Bob Berberich got into rock ’n’ roll early.
Berberich, 70, had a sister who was five years older than he was, and she introduced him to the sounds of Little Richard, Chuck Berry, Fats Domino and Elvis.
And while rock ’n’ roll was famous for annoying parents, Berberich’s mother would hold sock hops in the living room of their Washington, D.C., rowhouse.
It worked out well enough.
Berberich became a professional drummer, playing in a band with future Bruce Springsteen guitarist Nils Lofgren and touring with a number of acts.
Now he owns the East Patrick Street record store Vinyl Acres and serves as something of a mentor to the Frederick music community.
“Bob, he was selling me records when I was 13,” said Chris Wolfe, the owner of Rock & Roll Graveyard, down the street from Berberich’s shop.
In his subterranean shop, Berberich is surrounded by vinyl.
Most people who come in are looking for something specific, usually classic rock staples such as Pink Floyd, the Beatles, Queen or the Rolling Stones, he said.
But many others just want a chance to browse through the boxes and see what they can find.
Along with an extensive rock collection, he stocks classical, folk, jazz and other genres to give people a chance to find a hidden gem.
It’s what makes stores like his different from shopping on the internet, Berberich said.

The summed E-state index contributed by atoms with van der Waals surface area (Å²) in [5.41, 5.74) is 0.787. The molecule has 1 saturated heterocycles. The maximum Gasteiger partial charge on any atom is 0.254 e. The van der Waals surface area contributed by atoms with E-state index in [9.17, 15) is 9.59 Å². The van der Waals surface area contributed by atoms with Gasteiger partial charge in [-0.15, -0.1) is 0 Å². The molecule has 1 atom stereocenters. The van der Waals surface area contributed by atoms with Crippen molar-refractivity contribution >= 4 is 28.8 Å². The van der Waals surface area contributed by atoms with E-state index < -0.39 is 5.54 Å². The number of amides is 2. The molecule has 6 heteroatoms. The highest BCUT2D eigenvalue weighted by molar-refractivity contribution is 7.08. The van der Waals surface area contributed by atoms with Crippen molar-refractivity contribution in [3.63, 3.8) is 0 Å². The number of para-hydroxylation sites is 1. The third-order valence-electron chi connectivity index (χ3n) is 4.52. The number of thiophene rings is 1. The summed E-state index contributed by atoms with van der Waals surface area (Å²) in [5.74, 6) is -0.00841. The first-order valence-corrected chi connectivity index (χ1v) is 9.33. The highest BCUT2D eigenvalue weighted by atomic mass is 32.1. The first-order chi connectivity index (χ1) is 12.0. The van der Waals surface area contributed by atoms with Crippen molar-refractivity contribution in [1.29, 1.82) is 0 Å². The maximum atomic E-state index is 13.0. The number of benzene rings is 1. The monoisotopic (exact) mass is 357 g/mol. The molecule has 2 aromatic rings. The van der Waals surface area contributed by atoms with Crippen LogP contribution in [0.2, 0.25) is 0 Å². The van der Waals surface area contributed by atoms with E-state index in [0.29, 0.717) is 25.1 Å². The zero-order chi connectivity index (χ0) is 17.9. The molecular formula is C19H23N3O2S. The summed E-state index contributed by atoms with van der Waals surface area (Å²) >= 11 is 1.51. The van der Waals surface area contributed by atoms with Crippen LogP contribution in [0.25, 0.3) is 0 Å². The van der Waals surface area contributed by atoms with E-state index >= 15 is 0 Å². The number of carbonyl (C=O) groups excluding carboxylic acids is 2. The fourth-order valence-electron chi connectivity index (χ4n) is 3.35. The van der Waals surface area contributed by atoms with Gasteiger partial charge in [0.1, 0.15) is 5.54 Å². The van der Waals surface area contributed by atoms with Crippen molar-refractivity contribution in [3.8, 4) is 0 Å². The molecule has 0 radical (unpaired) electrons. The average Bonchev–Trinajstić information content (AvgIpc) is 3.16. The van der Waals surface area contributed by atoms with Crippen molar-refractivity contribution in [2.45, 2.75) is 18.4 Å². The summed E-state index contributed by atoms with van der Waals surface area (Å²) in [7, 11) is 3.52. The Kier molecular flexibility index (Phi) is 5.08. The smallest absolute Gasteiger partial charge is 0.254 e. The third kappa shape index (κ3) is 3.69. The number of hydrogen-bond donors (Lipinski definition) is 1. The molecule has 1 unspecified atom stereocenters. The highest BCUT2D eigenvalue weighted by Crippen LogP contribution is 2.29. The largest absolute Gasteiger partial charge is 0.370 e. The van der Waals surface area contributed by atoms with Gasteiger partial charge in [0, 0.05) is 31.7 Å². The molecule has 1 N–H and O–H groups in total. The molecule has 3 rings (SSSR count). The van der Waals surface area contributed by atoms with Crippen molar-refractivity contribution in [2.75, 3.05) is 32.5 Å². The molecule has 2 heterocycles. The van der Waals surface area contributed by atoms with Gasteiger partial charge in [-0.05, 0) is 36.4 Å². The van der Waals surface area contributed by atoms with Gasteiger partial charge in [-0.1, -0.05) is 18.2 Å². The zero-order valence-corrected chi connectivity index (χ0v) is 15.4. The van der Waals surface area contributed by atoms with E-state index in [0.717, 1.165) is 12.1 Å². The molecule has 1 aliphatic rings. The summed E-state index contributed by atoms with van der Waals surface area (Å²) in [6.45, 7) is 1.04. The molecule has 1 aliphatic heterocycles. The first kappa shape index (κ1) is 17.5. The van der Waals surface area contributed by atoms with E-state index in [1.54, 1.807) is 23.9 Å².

“You’re looking for something that strikes you.”
Berberich and Wolfe’s East Patrick Street shops, along with The Record Exchange on North Market Street, form a great collection — a power trio, if you will — of sound, a place for shoppers to find some memories from the past or maybe stumble upon a new groove.
“You go into a record store to absorb the atmosphere and see what you find,” Record Exchange owner Sam Lock said.
Located on North Market Street since 2011, Lock’s store also sells DVDs, cassettes and other products.
But the anchor of the store is its vinyl collection.
“Certain records, they sound so much better with all the crackles and pops,” Lock said.
Like Berberich, the store gets a lot of people looking for Pink Floyd, Led Zeppelin or the Rolling Stones, Lock said.
But customers also come in searching for bands such as the Smiths, Joy Division and the Cure, along with jazz artists including John Coltrane, Thelonious Monk, Miles Davis and Charles Mingus.
Wolfe sees it as his mission to help customers expand their musical horizons.
He started out as a teenager listening to Led Zeppelin, ZZ Top and Bob Dylan.
But then he started digging around, listening to different bands and more obscure tracks, until some of his favorite bands became groups including Spirit and Iron Butterfly.
His store stocks all formats, from vinyl records to CDs, and genres from acid rock to hip-hop.
But Wolfe is an analog guy at heart. He prefers vinyl or 8-track tapes, and said he scolds his friends when they bring CDs into the shop to play.
Downtown’s small-town vibe lets stores like his and the others survive, along with vintage clothing and antiques, Wolfe said.
Part of the joy of music is sharing it with other people, introducing them to new sounds and finding new ones yourself, Wolfe said.
Some of his favorite albums have come from things he’s stumbled upon.
He tries not to get caught up in things like the design of the album cover or other aesthetic factors.
“You just look past everything, put it on the turntable, and see what happens,” Wolfe said.